It is just as much a cultic echo chamber as any warmist site I’ve ever visited. They live firmly and tightly packed inside their little pink bubble, completely detached from reality, but keep patting each other on the back, congratulating themselves whenever more elaborate ways are found to consolidate and entrench the cult’s profoundly absurd ideas about the world, loudly and indiscriminately thrashing everyone not agreeing with them, calling them idiots, criminals and the like. Anyone who dares question the dogma is immediately and summarily labelled a ‘sophist’. The cult leader, Postma himself, is of course first in line, the worst of the lot, a person with clear megalomaniacal tendencies, whose modus operandi when it comes to meeting a challenge consistently revolves around twisting the opponent’s every word, nitpicking on irrelevant semantic details to evade major points being made, constantly ‘misunderstanding’ opposing arguments, thus creating the opportunity to divert and build straw men to tear down, all of it sprinkled with a nice dose of mockery and verbal abuse.
Following are a couple of exchanges from Postma’s blog exemplifying precisely what I mean, highlighting the blinkered, confused nature of Postma’s world view, plus his aggressive rhetorical tactics employed whenever he needs to escape rational – but obviously uncomfortable – counter-arguments threatening to trap and expose him, keeping his flock’s cognitive dissonance safely at bay: Continue reading
“Bryan needs no introduction on this blog, but if we were to introduce him it would be as the fearless champion of Gerlich and Tscheuschner.”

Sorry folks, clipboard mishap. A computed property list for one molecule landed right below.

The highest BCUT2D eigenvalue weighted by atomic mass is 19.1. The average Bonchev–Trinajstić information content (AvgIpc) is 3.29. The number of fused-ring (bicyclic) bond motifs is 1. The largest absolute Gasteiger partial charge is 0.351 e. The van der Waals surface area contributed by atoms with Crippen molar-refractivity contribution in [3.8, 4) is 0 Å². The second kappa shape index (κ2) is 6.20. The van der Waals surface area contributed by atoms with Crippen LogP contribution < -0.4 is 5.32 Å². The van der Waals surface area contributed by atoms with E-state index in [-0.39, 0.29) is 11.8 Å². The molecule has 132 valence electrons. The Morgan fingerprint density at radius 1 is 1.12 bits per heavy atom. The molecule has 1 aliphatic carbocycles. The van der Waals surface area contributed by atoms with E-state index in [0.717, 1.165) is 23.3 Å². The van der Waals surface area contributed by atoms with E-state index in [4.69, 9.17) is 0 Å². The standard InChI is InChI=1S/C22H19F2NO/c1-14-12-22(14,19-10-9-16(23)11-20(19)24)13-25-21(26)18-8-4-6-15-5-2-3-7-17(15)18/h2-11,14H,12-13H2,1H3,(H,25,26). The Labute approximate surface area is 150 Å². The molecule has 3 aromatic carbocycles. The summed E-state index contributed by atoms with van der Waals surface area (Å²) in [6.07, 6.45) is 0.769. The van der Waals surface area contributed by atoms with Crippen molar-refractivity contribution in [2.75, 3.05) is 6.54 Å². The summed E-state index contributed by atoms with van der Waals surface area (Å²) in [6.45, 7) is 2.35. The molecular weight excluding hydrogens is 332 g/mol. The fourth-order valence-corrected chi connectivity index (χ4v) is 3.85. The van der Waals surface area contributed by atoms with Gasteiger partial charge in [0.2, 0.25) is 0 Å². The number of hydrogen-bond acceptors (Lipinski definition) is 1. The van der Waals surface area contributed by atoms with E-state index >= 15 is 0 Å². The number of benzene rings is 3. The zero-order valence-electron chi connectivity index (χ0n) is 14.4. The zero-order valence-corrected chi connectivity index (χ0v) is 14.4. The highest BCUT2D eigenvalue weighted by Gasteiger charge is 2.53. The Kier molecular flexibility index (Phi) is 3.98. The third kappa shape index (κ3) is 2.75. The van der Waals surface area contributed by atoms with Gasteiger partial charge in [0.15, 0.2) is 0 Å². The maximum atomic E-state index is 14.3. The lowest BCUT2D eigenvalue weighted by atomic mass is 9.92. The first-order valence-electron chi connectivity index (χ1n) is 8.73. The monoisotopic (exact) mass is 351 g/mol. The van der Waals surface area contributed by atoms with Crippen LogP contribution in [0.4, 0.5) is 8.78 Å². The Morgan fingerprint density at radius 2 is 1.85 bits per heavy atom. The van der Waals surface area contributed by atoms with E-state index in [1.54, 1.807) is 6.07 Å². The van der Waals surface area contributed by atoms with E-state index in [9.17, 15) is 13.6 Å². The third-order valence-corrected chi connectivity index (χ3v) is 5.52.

And the challenge appears to be a return to the ‘Steel Greenhouse’, a setup that is meant to convey in the simplest possible way the basic mechanism behind ‘atmospheric radiative greenhouse warming’ of the surface of the Earth.
The challenge goes as follows: Continue reading
On average, Earth’s solar-heated global surface is warmer than the Moon’s by as much as 90 degrees Celsius! This is in spite of the fact that the mean solar flux – evened out globally and across the diurnal cycle – absorbed by the latter is almost 80% more intense than the one absorbed by the former.
The Earth’s global surface, absorbing on average 165 W/m2 from the Sun, has a mean temperature of ~288K (+15°C).
The Moon’s global surface, absorbing on average 295 W/m2 from the Sun, has a mean temperature of >200K (-75°C).
A pure solar radiative equilibrium for each of the two bodies (according to the Stefan-Boltzmann equation: Q = σT4, assuming emissivity (ε) = 1) would provide them with maximum steady-state mean global temps of 232K (-41°C) and 269K (-4°C) respectively.
As you can well gather from this, the Earth’s surface is 56 degrees warmer than its ideal solar radiative equilibrium temperature, while the lunar surface is at least 70 degrees colder than its ideal solar radiative equilibrium temperature. That’s a spread of no less than 126 degrees! On average …
Still, these two celestial bodies are at exactly the same distance from the Sun: 1AU.
So what could possibly account for this astounding difference between such close neighbours?
Very simple: The Earth has an atmosphere. The Moon doesn’t. Continue reading